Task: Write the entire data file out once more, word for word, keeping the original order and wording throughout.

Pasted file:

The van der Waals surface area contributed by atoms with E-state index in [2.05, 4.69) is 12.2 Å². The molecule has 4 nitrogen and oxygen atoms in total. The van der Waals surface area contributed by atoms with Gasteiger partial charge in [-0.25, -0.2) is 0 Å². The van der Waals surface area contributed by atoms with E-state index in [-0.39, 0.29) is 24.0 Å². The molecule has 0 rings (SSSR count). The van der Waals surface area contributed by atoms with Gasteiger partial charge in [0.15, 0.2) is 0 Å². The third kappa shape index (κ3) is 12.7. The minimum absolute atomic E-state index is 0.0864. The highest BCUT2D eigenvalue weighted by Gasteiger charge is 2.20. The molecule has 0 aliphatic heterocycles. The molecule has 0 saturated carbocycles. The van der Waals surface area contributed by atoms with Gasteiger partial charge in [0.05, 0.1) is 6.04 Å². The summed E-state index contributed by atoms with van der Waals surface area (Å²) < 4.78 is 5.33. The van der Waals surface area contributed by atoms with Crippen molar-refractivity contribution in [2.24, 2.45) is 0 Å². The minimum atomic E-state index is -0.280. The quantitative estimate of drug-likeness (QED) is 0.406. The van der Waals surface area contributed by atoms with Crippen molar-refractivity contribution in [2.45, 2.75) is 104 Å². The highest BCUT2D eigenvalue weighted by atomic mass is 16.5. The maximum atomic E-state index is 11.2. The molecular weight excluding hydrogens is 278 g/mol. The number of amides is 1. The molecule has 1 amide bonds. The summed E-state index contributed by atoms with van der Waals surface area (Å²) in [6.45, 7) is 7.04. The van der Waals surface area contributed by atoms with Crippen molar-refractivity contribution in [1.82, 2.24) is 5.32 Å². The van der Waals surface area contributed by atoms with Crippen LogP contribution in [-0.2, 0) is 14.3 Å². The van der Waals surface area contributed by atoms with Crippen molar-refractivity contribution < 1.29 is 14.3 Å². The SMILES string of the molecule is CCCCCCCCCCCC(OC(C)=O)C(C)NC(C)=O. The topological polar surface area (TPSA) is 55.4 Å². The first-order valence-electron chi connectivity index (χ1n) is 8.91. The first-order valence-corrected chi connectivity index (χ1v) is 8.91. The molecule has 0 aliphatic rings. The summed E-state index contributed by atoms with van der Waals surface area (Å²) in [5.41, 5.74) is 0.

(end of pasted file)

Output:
The van der Waals surface area contributed by atoms with E-state index in [2.05, 4.69) is 12.2 Å². The molecule has 4 nitrogen and oxygen atoms in total. The van der Waals surface area contributed by atoms with Gasteiger partial charge in [-0.25, -0.2) is 0 Å². The van der Waals surface area contributed by atoms with E-state index in [-0.39, 0.29) is 24.0 Å². The molecule has 0 rings (SSSR count). The van der Waals surface area contributed by atoms with Gasteiger partial charge in [0.15, 0.2) is 0 Å². The third kappa shape index (κ3) is 12.7. The minimum absolute atomic E-state index is 0.0864. The highest BCUT2D eigenvalue weighted by Gasteiger charge is 2.20. The molecule has 0 aliphatic heterocycles. The molecule has 0 saturated carbocycles. The van der Waals surface area contributed by atoms with Gasteiger partial charge in [0.05, 0.1) is 6.04 Å². The summed E-state index contributed by atoms with van der Waals surface area (Å²) < 4.78 is 5.33. The van der Waals surface area contributed by atoms with Crippen molar-refractivity contribution in [2.24, 2.45) is 0 Å². The minimum atomic E-state index is -0.280. The quantitative estimate of drug-likeness (QED) is 0.406. The van der Waals surface area contributed by atoms with Crippen molar-refractivity contribution in [2.45, 2.75) is 104 Å². The highest BCUT2D eigenvalue weighted by atomic mass is 16.5. The maximum atomic E-state index is 11.2. The molecular weight excluding hydrogens is 278 g/mol. The number of amides is 1. The molecule has 1 amide bonds. The summed E-state index contributed by atoms with van der Waals surface area (Å²) in [6.45, 7) is 7.04. The van der Waals surface area contributed by atoms with Crippen molar-refractivity contribution in [1.82, 2.24) is 5.32 Å². The van der Waals surface area contributed by atoms with Crippen LogP contribution in [-0.2, 0) is 14.3 Å². The van der Waals surface area contributed by atoms with Crippen molar-refractivity contribution < 1.29 is 14.3 Å². The SMILES string of the molecule is CCCCCCCCCCCC(OC(C)=O)C(C)NC(C)=O. The topological polar surface area (TPSA) is 55.4 Å². The first-order valence-electron chi connectivity index (χ1n) is 8.91. The first-order valence-corrected chi connectivity index (χ1v) is 8.91. The molecule has 0 aliphatic rings. The summed E-state index contributed by atoms with van der Waals surface area (Å²) in [5.41, 5.74) is 0.